Anthony J. Piccione
I think – or at the very least, would hope – that all of us here who read or write for this blog agree that bigotry is terrible. Whether we’re talking about racism, sexism, homophobia, transphobia, etc., I think we can all agree that these forms of hate – in any way, shape or form – have no place in theatre or anywhere else in society, and that we should do what we can to make sure that instances where they rear their ugly head do not happen, which sites such as On Stage continue to do very effectively.
However, whether people realize it or not, there is still one form of bigotry left in theatre that is not only prominent, but seems to be widely accepted:
Bigotry toward someone based on their age.
For all the issues discussed regarding the theatre industry, I feel like this is something that doesn’t get discussed as frequently, even as ageism if far more likely to occur. It is something that can hold back up-and-coming artists – both young and old, alike – from achieving their goals, and ultimately serves no purpose other than to deepen any generational divides that may already exist.
Early on in my writing career, I’ve gotten plenty of critiques from older, more experienced writers and theatre artists, many of whom made some valid points which I ultimately learned from, as time passed by. However, I always noticed how many of them managed to bring up how I was quite young, which I still find to be an unfair and illegitimate point to be brought up in any critique of any artist. Granted, many of these earlier critiques were indeed early in my career when I was still very inexperienced, but still – even over the past two years or so – I’m managed to meet some who’ve found ways to look down on me and what I’ve done so far simply because of my age. I know I’m not the only one. I’ve met some who are within my age range who also have felt ageism first hand, and have even been passed over for work opportunities – despite their talents and levels of experience – simply because they think their age disqualifies them.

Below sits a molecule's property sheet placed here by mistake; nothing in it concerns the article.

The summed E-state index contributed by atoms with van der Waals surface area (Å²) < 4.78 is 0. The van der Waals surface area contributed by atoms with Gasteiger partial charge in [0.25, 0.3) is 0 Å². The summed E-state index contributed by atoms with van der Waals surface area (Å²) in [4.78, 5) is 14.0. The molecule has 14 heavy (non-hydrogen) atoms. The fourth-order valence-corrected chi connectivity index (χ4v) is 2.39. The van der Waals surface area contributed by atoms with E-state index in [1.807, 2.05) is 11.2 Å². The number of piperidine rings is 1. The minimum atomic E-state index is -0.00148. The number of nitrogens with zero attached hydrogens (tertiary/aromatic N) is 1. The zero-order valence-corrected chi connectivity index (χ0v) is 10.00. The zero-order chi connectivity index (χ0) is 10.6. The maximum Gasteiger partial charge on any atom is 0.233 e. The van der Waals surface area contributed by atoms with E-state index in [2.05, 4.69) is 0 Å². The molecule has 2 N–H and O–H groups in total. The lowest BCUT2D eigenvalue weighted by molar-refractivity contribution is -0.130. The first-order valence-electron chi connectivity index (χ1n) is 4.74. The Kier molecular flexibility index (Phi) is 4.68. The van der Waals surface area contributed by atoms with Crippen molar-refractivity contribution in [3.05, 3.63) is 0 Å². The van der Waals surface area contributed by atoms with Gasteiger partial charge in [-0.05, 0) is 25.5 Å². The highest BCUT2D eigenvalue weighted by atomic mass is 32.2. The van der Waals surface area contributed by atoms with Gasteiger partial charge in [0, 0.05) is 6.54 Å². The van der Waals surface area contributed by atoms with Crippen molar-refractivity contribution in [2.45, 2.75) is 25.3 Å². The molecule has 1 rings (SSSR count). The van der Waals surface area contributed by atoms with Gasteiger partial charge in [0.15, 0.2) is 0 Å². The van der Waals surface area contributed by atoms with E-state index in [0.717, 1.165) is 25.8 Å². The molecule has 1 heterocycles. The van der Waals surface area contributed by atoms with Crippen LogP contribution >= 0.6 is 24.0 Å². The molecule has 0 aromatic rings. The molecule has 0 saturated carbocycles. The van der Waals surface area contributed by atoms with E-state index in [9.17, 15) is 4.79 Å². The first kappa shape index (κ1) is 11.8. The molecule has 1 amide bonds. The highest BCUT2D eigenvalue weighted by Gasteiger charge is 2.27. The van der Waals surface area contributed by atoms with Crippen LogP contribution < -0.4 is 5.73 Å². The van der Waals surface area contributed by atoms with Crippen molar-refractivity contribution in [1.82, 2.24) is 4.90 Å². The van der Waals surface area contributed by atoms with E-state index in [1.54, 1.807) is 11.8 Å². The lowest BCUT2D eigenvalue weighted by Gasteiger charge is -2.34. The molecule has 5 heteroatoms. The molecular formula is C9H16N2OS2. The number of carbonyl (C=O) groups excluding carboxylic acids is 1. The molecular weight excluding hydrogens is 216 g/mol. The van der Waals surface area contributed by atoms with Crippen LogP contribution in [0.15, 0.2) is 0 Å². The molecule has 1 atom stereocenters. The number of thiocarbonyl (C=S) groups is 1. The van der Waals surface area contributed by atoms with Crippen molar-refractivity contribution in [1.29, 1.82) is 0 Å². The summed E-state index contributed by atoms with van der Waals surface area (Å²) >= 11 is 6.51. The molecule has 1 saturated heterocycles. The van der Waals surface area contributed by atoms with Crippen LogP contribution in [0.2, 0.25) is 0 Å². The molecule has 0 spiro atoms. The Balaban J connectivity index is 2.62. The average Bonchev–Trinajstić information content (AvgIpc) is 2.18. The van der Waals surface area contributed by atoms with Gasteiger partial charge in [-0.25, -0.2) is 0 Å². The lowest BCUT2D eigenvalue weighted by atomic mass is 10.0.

Yes, being a young playwright can also often mean that they may be less experienced and require more time to hone their talents, and yes, perhaps some of them just aren’t that good. However, the notion that people should be judged based on how young they are is extremely arrogant and condescending, to say the least. Naturally, younger artists are going to need more time to gain experience and get even better, but one does a disservice to this art form by trying to dismiss people based on their age. Besides, I find that sooner or later, the writers who aren’t that good will likely figure that out for themselves, anyway, regardless of what any other playwright does or doesn’t say to them.
Now, I’m sure some of you are reading this thinking how I might be a bit biased. After all, as a 24 year old playwright who just recently got involved in independent theatre during the past year, it might be easy to see why I might especially see this as the issue that it is. I admit that part of my thinking on this is indeed based on my own experiences. Yet it’s worth mentioning that ageism is something that affects not just young people in theatre, but also older people, as well.